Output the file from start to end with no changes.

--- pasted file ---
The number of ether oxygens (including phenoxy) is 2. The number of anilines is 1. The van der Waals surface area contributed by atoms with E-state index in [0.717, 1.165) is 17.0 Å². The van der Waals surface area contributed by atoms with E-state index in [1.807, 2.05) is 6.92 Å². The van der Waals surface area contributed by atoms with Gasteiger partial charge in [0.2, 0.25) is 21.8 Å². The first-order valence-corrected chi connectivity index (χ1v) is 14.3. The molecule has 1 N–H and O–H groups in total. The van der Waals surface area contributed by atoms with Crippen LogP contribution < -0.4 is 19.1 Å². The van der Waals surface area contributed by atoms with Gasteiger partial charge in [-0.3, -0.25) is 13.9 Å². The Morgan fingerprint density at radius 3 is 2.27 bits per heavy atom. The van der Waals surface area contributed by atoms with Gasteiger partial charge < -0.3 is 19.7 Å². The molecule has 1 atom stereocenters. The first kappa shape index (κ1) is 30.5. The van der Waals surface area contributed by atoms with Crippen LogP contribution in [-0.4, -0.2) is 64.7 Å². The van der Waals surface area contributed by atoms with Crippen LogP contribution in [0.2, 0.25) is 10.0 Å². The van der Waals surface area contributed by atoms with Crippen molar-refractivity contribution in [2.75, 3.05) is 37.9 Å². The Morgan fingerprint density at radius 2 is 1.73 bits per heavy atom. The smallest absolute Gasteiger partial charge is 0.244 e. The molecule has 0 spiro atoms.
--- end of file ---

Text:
The number of ether oxygens (including phenoxy) is 2. The number of anilines is 1. The van der Waals surface area contributed by atoms with E-state index in [0.717, 1.165) is 17.0 Å². The van der Waals surface area contributed by atoms with E-state index in [1.807, 2.05) is 6.92 Å². The van der Waals surface area contributed by atoms with Gasteiger partial charge in [0.2, 0.25) is 21.8 Å². The first-order valence-corrected chi connectivity index (χ1v) is 14.3. The molecule has 1 N–H and O–H groups in total. The van der Waals surface area contributed by atoms with Crippen LogP contribution < -0.4 is 19.1 Å². The van der Waals surface area contributed by atoms with Gasteiger partial charge in [-0.3, -0.25) is 13.9 Å². The Morgan fingerprint density at radius 3 is 2.27 bits per heavy atom. The van der Waals surface area contributed by atoms with Gasteiger partial charge < -0.3 is 19.7 Å². The molecule has 1 atom stereocenters. The first kappa shape index (κ1) is 30.5. The van der Waals surface area contributed by atoms with Crippen LogP contribution in [-0.4, -0.2) is 64.7 Å². The van der Waals surface area contributed by atoms with Crippen LogP contribution in [0.2, 0.25) is 10.0 Å². The van der Waals surface area contributed by atoms with Crippen molar-refractivity contribution in [2.75, 3.05) is 37.9 Å². The Morgan fingerprint density at radius 2 is 1.73 bits per heavy atom. The smallest absolute Gasteiger partial charge is 0.244 e. The molecule has 0 spiro atoms.